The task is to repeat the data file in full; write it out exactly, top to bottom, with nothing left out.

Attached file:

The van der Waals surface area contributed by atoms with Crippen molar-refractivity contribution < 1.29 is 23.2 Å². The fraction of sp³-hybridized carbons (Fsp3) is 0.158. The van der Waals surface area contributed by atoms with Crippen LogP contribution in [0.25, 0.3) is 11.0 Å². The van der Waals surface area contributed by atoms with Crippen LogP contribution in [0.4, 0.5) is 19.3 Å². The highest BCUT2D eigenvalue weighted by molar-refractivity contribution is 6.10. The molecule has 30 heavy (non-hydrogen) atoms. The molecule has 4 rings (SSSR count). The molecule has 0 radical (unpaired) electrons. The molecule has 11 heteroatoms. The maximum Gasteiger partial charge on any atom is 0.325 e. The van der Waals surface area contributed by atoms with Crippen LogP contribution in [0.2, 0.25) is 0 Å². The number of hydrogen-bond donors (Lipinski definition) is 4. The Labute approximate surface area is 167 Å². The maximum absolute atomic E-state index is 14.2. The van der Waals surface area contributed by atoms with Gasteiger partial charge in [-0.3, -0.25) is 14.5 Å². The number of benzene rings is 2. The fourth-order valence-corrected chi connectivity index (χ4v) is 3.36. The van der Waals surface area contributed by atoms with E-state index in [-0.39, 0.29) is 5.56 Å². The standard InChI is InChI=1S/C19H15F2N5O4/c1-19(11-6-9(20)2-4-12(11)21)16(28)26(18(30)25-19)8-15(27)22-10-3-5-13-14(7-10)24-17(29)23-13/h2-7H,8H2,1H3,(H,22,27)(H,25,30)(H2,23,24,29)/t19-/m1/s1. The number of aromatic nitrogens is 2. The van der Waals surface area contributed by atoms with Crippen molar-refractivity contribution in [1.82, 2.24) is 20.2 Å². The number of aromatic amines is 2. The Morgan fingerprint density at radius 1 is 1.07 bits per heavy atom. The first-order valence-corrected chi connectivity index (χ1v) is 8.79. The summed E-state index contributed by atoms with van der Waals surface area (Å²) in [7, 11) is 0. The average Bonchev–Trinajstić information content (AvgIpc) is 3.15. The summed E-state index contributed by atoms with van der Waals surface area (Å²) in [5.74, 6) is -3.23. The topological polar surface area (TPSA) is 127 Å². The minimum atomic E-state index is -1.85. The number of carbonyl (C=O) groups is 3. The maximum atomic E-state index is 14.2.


The van der Waals surface area contributed by atoms with Crippen molar-refractivity contribution < 1.29 is 23.2 Å². The fraction of sp³-hybridized carbons (Fsp3) is 0.158. The van der Waals surface area contributed by atoms with Crippen LogP contribution in [0.25, 0.3) is 11.0 Å². The van der Waals surface area contributed by atoms with Crippen LogP contribution in [0.4, 0.5) is 19.3 Å². The highest BCUT2D eigenvalue weighted by molar-refractivity contribution is 6.10. The molecule has 30 heavy (non-hydrogen) atoms. The molecule has 4 rings (SSSR count). The molecule has 0 radical (unpaired) electrons. The molecule has 11 heteroatoms. The maximum Gasteiger partial charge on any atom is 0.325 e. The van der Waals surface area contributed by atoms with Crippen LogP contribution in [0.2, 0.25) is 0 Å². The number of hydrogen-bond donors (Lipinski definition) is 4. The Labute approximate surface area is 167 Å². The maximum absolute atomic E-state index is 14.2. The van der Waals surface area contributed by atoms with Gasteiger partial charge in [-0.3, -0.25) is 14.5 Å². The number of benzene rings is 2. The fourth-order valence-corrected chi connectivity index (χ4v) is 3.36. The van der Waals surface area contributed by atoms with E-state index in [-0.39, 0.29) is 5.56 Å². The standard InChI is InChI=1S/C19H15F2N5O4/c1-19(11-6-9(20)2-4-12(11)21)16(28)26(18(30)25-19)8-15(27)22-10-3-5-13-14(7-10)24-17(29)23-13/h2-7H,8H2,1H3,(H,22,27)(H,25,30)(H2,23,24,29)/t19-/m1/s1. The number of aromatic nitrogens is 2. The van der Waals surface area contributed by atoms with Crippen molar-refractivity contribution in [1.82, 2.24) is 20.2 Å². The number of aromatic amines is 2. The Morgan fingerprint density at radius 1 is 1.07 bits per heavy atom. The first-order valence-corrected chi connectivity index (χ1v) is 8.79. The summed E-state index contributed by atoms with van der Waals surface area (Å²) in [7, 11) is 0. The average Bonchev–Trinajstić information content (AvgIpc) is 3.15. The summed E-state index contributed by atoms with van der Waals surface area (Å²) in [5.74, 6) is -3.23. The topological polar surface area (TPSA) is 127 Å². The minimum atomic E-state index is -1.85. The number of carbonyl (C=O) groups is 3. The maximum atomic E-state index is 14.2.